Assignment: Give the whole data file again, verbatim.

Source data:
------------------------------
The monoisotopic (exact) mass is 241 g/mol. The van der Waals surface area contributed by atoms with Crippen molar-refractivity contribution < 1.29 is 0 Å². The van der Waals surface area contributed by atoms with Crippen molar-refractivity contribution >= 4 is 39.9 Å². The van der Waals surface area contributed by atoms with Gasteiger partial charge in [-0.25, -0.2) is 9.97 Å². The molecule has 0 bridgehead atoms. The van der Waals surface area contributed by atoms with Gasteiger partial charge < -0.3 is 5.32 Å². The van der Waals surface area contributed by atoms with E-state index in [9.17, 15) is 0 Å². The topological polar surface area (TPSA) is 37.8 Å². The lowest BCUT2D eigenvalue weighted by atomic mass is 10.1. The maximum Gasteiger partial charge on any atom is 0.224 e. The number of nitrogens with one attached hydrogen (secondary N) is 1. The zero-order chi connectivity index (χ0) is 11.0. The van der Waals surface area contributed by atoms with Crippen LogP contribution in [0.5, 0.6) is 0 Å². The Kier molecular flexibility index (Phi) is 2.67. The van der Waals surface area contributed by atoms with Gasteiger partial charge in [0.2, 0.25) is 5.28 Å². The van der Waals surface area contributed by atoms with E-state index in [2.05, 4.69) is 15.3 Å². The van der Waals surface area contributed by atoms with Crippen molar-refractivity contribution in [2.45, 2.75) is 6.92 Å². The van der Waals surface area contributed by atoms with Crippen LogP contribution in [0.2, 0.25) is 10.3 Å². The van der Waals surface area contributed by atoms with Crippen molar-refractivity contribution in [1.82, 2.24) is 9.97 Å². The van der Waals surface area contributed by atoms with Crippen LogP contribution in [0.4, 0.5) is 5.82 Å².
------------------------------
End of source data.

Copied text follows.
The monoisotopic (exact) mass is 241 g/mol. The van der Waals surface area contributed by atoms with Crippen molar-refractivity contribution < 1.29 is 0 Å². The van der Waals surface area contributed by atoms with Crippen molar-refractivity contribution >= 4 is 39.9 Å². The van der Waals surface area contributed by atoms with Gasteiger partial charge in [-0.25, -0.2) is 9.97 Å². The molecule has 0 bridgehead atoms. The van der Waals surface area contributed by atoms with Gasteiger partial charge < -0.3 is 5.32 Å². The van der Waals surface area contributed by atoms with E-state index in [9.17, 15) is 0 Å². The topological polar surface area (TPSA) is 37.8 Å². The lowest BCUT2D eigenvalue weighted by atomic mass is 10.1. The maximum Gasteiger partial charge on any atom is 0.224 e. The number of nitrogens with one attached hydrogen (secondary N) is 1. The zero-order chi connectivity index (χ0) is 11.0. The van der Waals surface area contributed by atoms with Crippen LogP contribution in [0.5, 0.6) is 0 Å². The Kier molecular flexibility index (Phi) is 2.67. The van der Waals surface area contributed by atoms with Gasteiger partial charge in [0.2, 0.25) is 5.28 Å². The van der Waals surface area contributed by atoms with E-state index in [2.05, 4.69) is 15.3 Å². The van der Waals surface area contributed by atoms with Crippen molar-refractivity contribution in [2.45, 2.75) is 6.92 Å². The van der Waals surface area contributed by atoms with Crippen LogP contribution in [0.2, 0.25) is 10.3 Å². The van der Waals surface area contributed by atoms with Crippen molar-refractivity contribution in [1.82, 2.24) is 9.97 Å². The van der Waals surface area contributed by atoms with Crippen LogP contribution in [0.4, 0.5) is 5.82 Å².